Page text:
Zakiewicz studied at Chelsea College of Art, Anglia Ruskin University and Sir John Cass School of Art where she completed a research-based MA in the physical and metaphorical relationships between sound and drawing, which had both practical and theoretical components.
Libby Heaney‘s post-disciplinary art practice includes moving image works, performances and participatory & interactive experiences that span quantum computing, virtual reality, AI and installation.Heaney’s practice uses humour, surrealism and nonsense to subvert the capitalist appropriation of technology. Heaney uses tools like machine learning and quantum computing against their ‘proper’ use, to undo biases and to forge new expressions of collective identity and belonging with each other and the world.
Heaney has exhibited her artwork widely in galleries and institutions in the UK and internationally including solo exhibitions as part of the official program 2017 EU capital of culture in Aarhus and at the Goethe Institute (London 2019) and at RMIT Gallery (Melbourne 2021), Art AI Festival (Leicester 2021), Mutek ES+AR (online 2021), Etopia Centre of Art and Technology (Zaragoza, Spain 2021), Holden Gallery (online 2021), Somerset House Studios (online 2020), Arebyte Gallery (online 2020), LUX/Hervisions (online 2020), Tate Modern (London 2016, 2019), ICA (London 2019), Barbican (London 2019), Somerset House (London 2019), V&A (London 2018),. Heaney is currently a resident of the iconic London institution Somerset House.
Gerald Curtis works across performance, painting and photography to produce multi-faceted bodies of work rooted in explorations of urban and rural environments. Gerald is interested in cross disciplinary research-based practices and the potential new dynamic social spaces that these processes can inhabit. Primarily taking ideas of flux and flow as starting points, his practice can be described as being grounded in tactile material-based media while looking into connections between the landscape and memory.
Recently graduating from the Royal College of Art, Gerald Curtis has exhibited and performed nationally and internationally including Revolve Festival, Sweden and Lublin Performance Festival, Poland. His first solo show, Regeneration on Hounslow Heath (2019), was selected by Hounslow Creative People and Places to become part of their touring library programme. The exhibition incorporated a collection of photography, painting, video and performances. Most recently, he has collaborated with artist Claire Zakiewicz and Habib William Kherbek of the band Dirtagnan to produce a video performance, Writing the Future (2021) (forthcoming). Gerald Curtis is a recipient of the Time Space Money bursary from A-N and the Farnham Maltings No Strings Attached fund.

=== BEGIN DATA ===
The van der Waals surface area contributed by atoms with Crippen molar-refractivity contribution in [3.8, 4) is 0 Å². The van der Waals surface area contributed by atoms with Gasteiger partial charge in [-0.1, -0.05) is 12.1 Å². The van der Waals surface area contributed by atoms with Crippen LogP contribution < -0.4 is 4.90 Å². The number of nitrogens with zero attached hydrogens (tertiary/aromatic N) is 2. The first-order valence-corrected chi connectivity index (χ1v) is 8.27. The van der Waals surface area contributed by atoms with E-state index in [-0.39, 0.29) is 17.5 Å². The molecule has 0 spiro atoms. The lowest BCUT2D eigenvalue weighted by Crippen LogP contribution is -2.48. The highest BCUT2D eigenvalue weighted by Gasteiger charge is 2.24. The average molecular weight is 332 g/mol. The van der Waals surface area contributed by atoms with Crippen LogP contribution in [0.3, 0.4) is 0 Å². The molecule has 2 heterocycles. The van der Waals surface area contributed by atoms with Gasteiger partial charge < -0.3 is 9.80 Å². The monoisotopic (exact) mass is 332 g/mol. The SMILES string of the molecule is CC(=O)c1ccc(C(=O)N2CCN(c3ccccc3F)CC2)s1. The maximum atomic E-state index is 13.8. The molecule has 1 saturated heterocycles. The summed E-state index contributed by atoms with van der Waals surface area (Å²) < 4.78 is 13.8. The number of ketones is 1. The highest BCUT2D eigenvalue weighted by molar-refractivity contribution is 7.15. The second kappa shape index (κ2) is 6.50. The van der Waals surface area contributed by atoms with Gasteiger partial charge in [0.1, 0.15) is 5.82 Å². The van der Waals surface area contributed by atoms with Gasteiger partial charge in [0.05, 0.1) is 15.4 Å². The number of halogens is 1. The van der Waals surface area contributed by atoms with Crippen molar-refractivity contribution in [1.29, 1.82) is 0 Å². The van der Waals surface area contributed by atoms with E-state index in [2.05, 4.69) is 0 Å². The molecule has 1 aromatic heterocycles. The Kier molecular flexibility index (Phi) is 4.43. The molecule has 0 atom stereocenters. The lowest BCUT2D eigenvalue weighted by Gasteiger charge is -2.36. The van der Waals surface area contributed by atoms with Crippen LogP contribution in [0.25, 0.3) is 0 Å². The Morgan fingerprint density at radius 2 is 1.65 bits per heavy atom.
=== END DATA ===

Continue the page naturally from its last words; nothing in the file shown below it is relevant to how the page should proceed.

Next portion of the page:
Kate Clayton is a performance artist based in Glasgow. Within her practice Clayton works collaboratively, collectively and individually. Her main focus is on the visibility of older women, in what is, in part, an attempt to claim agency for the over-60s (and now over-70s). Other themes include intergenerational friendship, and the collaborative process. Creative Scotland funded ‘Timefield’, a collaboration with four other ‘older’ artists who met while on a residency together at Cove Park. For Glasgow International, 2018, Creative Scotland also funded performances and workshops by XSEXCENTENARY, a collective of women artists, of which Kate and Katherine Araniello were two of the founding members.
Kate’s work often involves artistic personas (Silver Swimmer, Art Scrubber, Bus Pass and Pearl Compost) performed in different contexts and environments. Silver Swimmer has performed in cabaret (Traverse, Edinburgh, and Tron, Glasgow). A portrait of Silver Swimmer by photographer Frank MacElhinney was shortlisted for the Scottish Portrait Award in 2017. Art Scrubber has performed tributes to artists and labourers she admires at the Reid Gallery, Glasgow School of Art, and Platform, Easterhouse. Pearl Compost made her first public appearance at 201 Telephone Gallery this May, 2021, where she performed with the worms. Clayton’s art practice exists under the overall banner of ‘NOT DEAD YET’.